More recently, we have I Saw the Devil, which at over two hours is even more exhausting than Silent Night, yet almost worth it. It is not as violent or as upsetting as Irreversible, but it is obsessively bloody, and earned from the audience, at its worst moments, some gasps and cries of disbelief. Far from being clear about the distance it wants to provide, it dances between objectified horror and intimate tragedy, yet with far more skill than the campy Silent Night. The virtuoso sequence I think of the most makes a struggle inside a fast-moving car look like bodies swirling in a giant Vitamix, throwing some implausible spectacle our way so we can sit at arm’s length and catch our breath. Other scenes, however, are as merciless and unpleasant as the deadpan killings in Summer of Sam.

It has good photography, nicely realized characters, and a high-energy performance from Choi Min-sik (he of the very nice sweater). But as technically assured as it might be, I can't tell if its tonal ambiguity is merely incidental, or if it's an incomplete attempt to transcend the horror genre by playing with our perception of violence. Either way, the amount of blood and sheer length of the film make the celebration of violence the center of the experience, drowning out any other possible concerns. Specifically, it's hard to experience the combo plate of dark and tragic feelings we're meant to have in the third act, because we are tired- and it's not emotional exhaustion as much as plain fatigue. Thematically, then, this lacks assurance- it has the chance to escape the label of "torture horror," but it piles on the brutality and increasingly facile spectacle, as though worried we could never love it for anything else.

Tuesday, March 8, 2011

Aesthetics 101

Let me guess- you're in the mood for a conversation about the nature of art, and you need an unexpected documentary to throw a spark on the tinder. Make straight for Between the Folds, a PBS special that takes you on a grand tour of the arresting and unsung world of contemporary origami. Once again, Jamie is to thank for the find.

It begins with an artist from Israel making some grandly lyrical statements about the act of folding: "...DNA folds, too! Life comes from the act of folding..," etc., the kind of let's-tie-the-whole-universe-together talk that comes frothing out of drunk people at parties, and I'm afraid I rolled my eyes at it. I regretted this later, when I realized how much the movie had, in good time, earned the right to draw a line from origami to just about any other human concern, certainly not excluding the origin of life.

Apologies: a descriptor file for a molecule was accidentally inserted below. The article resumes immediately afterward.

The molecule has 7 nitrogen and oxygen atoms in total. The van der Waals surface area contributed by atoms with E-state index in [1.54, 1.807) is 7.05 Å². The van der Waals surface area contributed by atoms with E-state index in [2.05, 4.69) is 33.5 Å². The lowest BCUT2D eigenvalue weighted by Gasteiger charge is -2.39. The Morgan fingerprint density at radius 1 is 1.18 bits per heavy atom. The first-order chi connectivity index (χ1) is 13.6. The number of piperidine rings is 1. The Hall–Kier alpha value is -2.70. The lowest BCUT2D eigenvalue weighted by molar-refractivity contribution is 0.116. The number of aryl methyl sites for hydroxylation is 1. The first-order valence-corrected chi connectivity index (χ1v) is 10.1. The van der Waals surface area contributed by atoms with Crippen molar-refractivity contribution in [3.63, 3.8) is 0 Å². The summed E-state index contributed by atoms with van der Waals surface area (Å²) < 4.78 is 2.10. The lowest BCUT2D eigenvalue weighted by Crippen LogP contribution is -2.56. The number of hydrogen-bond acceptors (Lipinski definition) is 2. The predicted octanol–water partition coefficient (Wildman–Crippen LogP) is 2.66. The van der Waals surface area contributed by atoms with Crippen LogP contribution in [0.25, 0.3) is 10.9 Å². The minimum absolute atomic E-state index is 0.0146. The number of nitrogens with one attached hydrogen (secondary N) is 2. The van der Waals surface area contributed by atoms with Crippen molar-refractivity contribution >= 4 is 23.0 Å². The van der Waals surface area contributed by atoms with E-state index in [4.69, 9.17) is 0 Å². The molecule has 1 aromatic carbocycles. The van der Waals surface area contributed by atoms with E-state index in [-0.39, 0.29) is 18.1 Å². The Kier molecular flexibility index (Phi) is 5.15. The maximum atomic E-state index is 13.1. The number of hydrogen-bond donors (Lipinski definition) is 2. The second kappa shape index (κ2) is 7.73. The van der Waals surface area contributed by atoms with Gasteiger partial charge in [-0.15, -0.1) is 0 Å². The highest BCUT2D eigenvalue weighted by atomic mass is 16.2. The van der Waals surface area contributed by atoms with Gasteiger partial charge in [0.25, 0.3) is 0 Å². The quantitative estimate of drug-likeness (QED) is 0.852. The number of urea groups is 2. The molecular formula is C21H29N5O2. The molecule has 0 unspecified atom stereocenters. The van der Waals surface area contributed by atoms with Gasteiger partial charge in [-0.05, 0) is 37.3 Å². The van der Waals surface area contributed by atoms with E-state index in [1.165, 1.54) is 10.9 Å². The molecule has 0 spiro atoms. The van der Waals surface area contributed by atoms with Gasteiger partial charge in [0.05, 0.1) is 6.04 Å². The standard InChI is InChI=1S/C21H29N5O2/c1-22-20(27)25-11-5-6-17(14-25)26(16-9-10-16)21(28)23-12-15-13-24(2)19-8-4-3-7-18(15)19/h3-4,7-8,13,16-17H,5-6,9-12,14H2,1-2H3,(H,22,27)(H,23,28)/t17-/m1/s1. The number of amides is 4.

This documentary is populated by artists, scientists and philosophers who a.) fold paper, b.) are fiercely individual, and c.) know how to muse well. Musing and origami clearly go together; these paper folders do not do either frivolously. By the end of the hour, I thought I had never heard a more thoughtful, articulate, diverse, or productive forum on the nature of art, the more intractable problems in art, or on the intersections of art and math, art and science, or art and philosophy. I'm quite serious, it really is that rich of a program- and all the while, you're looking at paper creations, which, rather than getting tiresome after 20 or 30 minutes, keep getting more surprising and spectacular as you move along.

The most astonishing thing to me was how these artists could refer specifically to origami, yet seem to be talking generally about all media of art. A Frenchman laments that the young people who approach origami today are mostly drawn to its technical possibilities- that their delight in the potential complexity of a piece surpasses their concern for aesthetics. Then an American responds by reminding us that technology is usually developed in waves, and that art almost always progresses once we learn to properly wield new methodologies. I immediately thought of cinema, how much its soul has been sapped in the last two decades by new methods. And then thought of Spike Jonze and Michel Gondry, how they pile new methods into their tool kits along with the old, and how sublime the results have been.